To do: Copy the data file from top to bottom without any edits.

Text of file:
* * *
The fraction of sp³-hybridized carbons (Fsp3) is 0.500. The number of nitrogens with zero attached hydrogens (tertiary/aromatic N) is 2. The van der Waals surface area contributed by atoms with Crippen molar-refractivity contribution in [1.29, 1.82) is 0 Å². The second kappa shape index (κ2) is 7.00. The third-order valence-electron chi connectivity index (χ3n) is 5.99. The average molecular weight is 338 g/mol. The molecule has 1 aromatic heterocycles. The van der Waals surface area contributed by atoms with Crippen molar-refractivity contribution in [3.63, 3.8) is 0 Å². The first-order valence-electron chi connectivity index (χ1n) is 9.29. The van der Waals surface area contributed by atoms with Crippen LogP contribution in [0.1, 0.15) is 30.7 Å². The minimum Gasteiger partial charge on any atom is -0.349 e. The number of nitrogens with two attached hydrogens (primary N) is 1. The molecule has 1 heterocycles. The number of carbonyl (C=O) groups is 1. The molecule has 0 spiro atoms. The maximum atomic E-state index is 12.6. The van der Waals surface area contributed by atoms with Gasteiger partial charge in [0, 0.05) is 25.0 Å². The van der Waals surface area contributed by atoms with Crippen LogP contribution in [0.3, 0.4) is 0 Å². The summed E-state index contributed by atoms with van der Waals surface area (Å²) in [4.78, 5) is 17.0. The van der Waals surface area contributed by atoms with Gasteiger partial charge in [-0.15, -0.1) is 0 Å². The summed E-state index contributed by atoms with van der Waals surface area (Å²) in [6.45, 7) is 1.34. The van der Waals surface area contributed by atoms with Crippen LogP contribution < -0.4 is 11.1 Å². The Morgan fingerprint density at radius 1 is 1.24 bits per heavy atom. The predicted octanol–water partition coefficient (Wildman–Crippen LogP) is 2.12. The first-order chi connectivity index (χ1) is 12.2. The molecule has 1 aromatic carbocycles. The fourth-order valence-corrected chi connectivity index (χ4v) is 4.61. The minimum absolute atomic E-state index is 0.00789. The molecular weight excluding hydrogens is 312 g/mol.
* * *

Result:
The fraction of sp³-hybridized carbons (Fsp3) is 0.500. The number of nitrogens with zero attached hydrogens (tertiary/aromatic N) is 2. The van der Waals surface area contributed by atoms with Crippen molar-refractivity contribution in [1.29, 1.82) is 0 Å². The second kappa shape index (κ2) is 7.00. The third-order valence-electron chi connectivity index (χ3n) is 5.99. The average molecular weight is 338 g/mol. The molecule has 1 aromatic heterocycles. The van der Waals surface area contributed by atoms with Crippen molar-refractivity contribution in [3.63, 3.8) is 0 Å². The first-order valence-electron chi connectivity index (χ1n) is 9.29. The van der Waals surface area contributed by atoms with Crippen LogP contribution in [0.1, 0.15) is 30.7 Å². The minimum Gasteiger partial charge on any atom is -0.349 e. The number of nitrogens with two attached hydrogens (primary N) is 1. The molecule has 1 heterocycles. The number of carbonyl (C=O) groups is 1. The molecule has 0 spiro atoms. The maximum atomic E-state index is 12.6. The van der Waals surface area contributed by atoms with Gasteiger partial charge in [0, 0.05) is 25.0 Å². The van der Waals surface area contributed by atoms with Crippen LogP contribution in [0.3, 0.4) is 0 Å². The summed E-state index contributed by atoms with van der Waals surface area (Å²) in [4.78, 5) is 17.0. The van der Waals surface area contributed by atoms with Gasteiger partial charge in [-0.15, -0.1) is 0 Å². The summed E-state index contributed by atoms with van der Waals surface area (Å²) in [6.45, 7) is 1.34. The van der Waals surface area contributed by atoms with Crippen LogP contribution < -0.4 is 11.1 Å². The Morgan fingerprint density at radius 1 is 1.24 bits per heavy atom. The predicted octanol–water partition coefficient (Wildman–Crippen LogP) is 2.12. The first-order chi connectivity index (χ1) is 12.2. The molecule has 1 aromatic carbocycles. The fourth-order valence-corrected chi connectivity index (χ4v) is 4.61. The minimum absolute atomic E-state index is 0.00789. The molecular weight excluding hydrogens is 312 g/mol.